SUMMARY

A received power of a CDMA signal is determined. Samples of a spectrum associated with the received CDMA signal are taken as received samples, which are then correlated with a code of the CDMA signal. For correlated samples below a first threshold, those correlated samples are processed by being made to be zero. For samples between the first threshold and a second threshold, those correlated samples are processed by resealing. The correlated samples above the second threshold are passed unchanged. The received power level of the received CDMA signal is determined using the correlated samples after the processing.

BRIEF DESCRIPTION OF THE DRAWINGS

A more detailed understanding of the invention may be had from the following description of a preferred embodiment, given by way of example and to be understood in conjunction with the accompanying drawings wherein:

FIG. 1 is a graph of a hard threshold transfer function;

FIG. 2 is a graph of a correlator output after a hard threshold is used;

FIG. 3 a is a block diagram of a receiver containing a power measurement apparatus constructed in accordance with the present invention;

FIG. 3 b is a block diagram of an alternate embodiment of a receiver containing a power measurement apparatus constructed in accordance with the present invention;

FIG. 4 a is a flowchart of a method of obtaining a power measurement in accordance with the present invention;

FIG. 4 b is a flowchart of an alternate method of obtaining a power measurement in accordance with the present invention;

FIG. 5 is a block diagram of the application of soft thresholds used in calculating the RSCP of the PCCPCH at a WTRU in accordance with the present invention;

FIGS. 6 a and 6 b are graphs of soft threshold transfer functions in accordance with the present invention;

FIGS. 7 a and 7 b are graphs of correlator outputs after soft thresholds are used; and

FIG. 8 is a timing diagram of PCCPCH RSCP measurements taken in accordance with the present invention.

DETAILED DESCRIPTION OF THE PREFERRED EMBODIMENTS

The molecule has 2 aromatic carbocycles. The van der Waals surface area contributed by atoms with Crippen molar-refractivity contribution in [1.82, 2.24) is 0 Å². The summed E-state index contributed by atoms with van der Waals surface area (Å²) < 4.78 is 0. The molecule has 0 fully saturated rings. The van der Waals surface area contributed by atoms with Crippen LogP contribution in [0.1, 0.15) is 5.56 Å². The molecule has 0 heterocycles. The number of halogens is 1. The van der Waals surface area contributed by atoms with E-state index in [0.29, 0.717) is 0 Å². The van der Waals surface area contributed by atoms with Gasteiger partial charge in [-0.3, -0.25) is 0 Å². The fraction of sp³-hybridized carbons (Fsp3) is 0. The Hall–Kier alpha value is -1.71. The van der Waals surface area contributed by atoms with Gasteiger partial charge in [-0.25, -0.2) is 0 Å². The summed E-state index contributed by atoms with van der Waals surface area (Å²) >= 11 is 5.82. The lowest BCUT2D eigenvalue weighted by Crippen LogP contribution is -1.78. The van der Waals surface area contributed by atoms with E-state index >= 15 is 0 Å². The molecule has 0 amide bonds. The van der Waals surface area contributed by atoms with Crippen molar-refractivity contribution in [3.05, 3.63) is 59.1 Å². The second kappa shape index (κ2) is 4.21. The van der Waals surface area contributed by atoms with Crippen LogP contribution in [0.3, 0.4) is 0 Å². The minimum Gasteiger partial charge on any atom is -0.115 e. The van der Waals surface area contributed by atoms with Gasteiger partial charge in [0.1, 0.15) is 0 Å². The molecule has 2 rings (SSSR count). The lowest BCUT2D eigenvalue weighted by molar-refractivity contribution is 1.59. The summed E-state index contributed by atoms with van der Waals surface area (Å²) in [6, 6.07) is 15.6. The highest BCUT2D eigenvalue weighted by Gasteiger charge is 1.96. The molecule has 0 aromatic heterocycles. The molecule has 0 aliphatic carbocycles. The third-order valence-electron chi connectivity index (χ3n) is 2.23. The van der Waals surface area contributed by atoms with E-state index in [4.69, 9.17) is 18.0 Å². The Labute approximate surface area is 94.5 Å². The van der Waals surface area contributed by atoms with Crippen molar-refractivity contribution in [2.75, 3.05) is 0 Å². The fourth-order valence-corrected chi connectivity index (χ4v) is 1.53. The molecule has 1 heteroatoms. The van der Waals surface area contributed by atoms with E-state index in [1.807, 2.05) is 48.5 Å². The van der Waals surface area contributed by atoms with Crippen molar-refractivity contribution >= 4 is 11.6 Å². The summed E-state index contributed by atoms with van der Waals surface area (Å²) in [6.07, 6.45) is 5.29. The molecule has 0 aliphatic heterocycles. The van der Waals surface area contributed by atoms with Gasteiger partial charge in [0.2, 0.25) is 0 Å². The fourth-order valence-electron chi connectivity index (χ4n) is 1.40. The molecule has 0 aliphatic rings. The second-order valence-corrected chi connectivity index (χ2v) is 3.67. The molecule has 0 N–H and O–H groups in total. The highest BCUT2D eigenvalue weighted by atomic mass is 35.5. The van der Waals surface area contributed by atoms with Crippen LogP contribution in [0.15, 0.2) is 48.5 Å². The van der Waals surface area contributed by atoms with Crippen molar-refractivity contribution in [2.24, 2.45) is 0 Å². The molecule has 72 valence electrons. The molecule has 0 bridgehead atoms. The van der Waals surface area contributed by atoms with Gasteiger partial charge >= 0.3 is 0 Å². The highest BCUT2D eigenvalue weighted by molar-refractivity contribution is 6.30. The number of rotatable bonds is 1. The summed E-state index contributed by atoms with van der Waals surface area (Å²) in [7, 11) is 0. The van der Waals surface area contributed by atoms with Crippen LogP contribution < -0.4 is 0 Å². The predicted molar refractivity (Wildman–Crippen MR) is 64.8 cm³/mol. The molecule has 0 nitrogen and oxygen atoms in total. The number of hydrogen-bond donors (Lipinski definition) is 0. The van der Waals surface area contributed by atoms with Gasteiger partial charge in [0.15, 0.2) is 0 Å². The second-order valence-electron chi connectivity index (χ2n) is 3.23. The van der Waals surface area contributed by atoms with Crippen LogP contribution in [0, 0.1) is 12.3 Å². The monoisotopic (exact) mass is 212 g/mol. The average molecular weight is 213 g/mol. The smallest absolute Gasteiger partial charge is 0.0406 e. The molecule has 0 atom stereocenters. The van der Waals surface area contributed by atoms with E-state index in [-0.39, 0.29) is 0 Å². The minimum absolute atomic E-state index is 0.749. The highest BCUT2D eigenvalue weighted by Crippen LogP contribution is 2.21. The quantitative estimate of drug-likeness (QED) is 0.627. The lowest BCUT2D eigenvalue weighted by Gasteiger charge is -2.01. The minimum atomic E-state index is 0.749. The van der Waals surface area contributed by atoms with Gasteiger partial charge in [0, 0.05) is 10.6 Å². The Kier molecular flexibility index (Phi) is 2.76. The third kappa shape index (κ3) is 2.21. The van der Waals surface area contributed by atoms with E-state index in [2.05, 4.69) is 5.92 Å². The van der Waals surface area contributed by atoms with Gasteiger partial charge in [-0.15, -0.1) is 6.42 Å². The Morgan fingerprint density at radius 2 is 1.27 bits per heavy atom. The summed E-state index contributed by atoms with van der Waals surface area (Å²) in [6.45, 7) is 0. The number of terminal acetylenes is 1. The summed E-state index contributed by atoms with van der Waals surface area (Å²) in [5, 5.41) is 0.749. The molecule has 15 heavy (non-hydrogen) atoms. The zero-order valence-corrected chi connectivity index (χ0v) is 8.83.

Hereafter, a WTRU includes, but is not limited to, a user equipment, a mobile station, a fixed or mobile subscriber unit, a pager, or any other type of device capable of operating in a wireless environment. When referred to hereafter, a base station includes, but is not limited to, a base station, a Node-B, a site controller, an access point, or other interfacing device in a wireless environment.

In a CDMA system, there are window size (WS) lags output from the correlators, and under existing methods these outputs are evaluated against a hard threshold before summing them into a total power measurement. The hard threshold may be too coarse to make a good, stable power measurement. FIG. 1 is a graph of a transfer function for a hard threshold. As shown in FIG. 1, the gain suddenly spikes when the input value exceeds the hard threshold. FIG. 2 shows a graph of a correlator output where a hard threshold-based algorithm is applied. As shown in FIG. 2, the graph has unity gain (slope=1) for most of the curve; however, because of the hard threshold, the output will be zero at low signal input levels.

The reason for considering a soft threshold is that there are difficulties in establishing the correct hard threshold for the current algorithms, as illustrated by the abrupt changes in the graphs in FIGS. 1 and 2. Because of the unpredictable midamble cross-correlations that can occur between cells, sometimes a sidelobe may be pushed under the threshold and may not be considered in the power summation. The disposition of the sidelobe depends on whether the cross-correlation terms add to the real power or subtract from the real power at any given lag. The cross-correlations are vectors, so they may add or subtract depending on the phase relationship between the desired signal and the cross-correlation terms. This makes the power measurement highly variable, depending on cross-correlation properties of the specific set of midambles in use at the time.